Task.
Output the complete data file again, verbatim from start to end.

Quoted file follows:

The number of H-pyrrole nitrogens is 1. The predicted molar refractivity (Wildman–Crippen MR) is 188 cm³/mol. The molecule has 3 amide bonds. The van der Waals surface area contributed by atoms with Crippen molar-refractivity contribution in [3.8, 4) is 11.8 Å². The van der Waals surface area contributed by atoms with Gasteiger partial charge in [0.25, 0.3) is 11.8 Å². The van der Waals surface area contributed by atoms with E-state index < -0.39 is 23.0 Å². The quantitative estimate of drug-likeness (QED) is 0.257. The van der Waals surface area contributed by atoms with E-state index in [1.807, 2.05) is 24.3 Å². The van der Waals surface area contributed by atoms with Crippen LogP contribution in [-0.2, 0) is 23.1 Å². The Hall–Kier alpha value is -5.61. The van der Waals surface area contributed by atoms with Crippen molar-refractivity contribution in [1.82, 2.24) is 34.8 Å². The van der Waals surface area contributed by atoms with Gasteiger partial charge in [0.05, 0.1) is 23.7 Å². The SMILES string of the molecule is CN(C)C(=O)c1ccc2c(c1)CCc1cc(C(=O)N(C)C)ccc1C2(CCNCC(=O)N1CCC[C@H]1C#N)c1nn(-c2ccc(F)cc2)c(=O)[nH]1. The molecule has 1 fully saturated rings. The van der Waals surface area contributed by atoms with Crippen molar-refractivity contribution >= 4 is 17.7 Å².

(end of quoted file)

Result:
The number of H-pyrrole nitrogens is 1. The predicted molar refractivity (Wildman–Crippen MR) is 188 cm³/mol. The molecule has 3 amide bonds. The van der Waals surface area contributed by atoms with Crippen molar-refractivity contribution in [3.8, 4) is 11.8 Å². The van der Waals surface area contributed by atoms with Gasteiger partial charge in [0.25, 0.3) is 11.8 Å². The van der Waals surface area contributed by atoms with E-state index < -0.39 is 23.0 Å². The quantitative estimate of drug-likeness (QED) is 0.257. The van der Waals surface area contributed by atoms with E-state index in [1.807, 2.05) is 24.3 Å². The van der Waals surface area contributed by atoms with Crippen LogP contribution in [-0.2, 0) is 23.1 Å². The Hall–Kier alpha value is -5.61. The van der Waals surface area contributed by atoms with Crippen molar-refractivity contribution in [1.82, 2.24) is 34.8 Å². The van der Waals surface area contributed by atoms with Gasteiger partial charge in [0.05, 0.1) is 23.7 Å². The SMILES string of the molecule is CN(C)C(=O)c1ccc2c(c1)CCc1cc(C(=O)N(C)C)ccc1C2(CCNCC(=O)N1CCC[C@H]1C#N)c1nn(-c2ccc(F)cc2)c(=O)[nH]1. The molecule has 1 fully saturated rings. The van der Waals surface area contributed by atoms with Crippen molar-refractivity contribution >= 4 is 17.7 Å².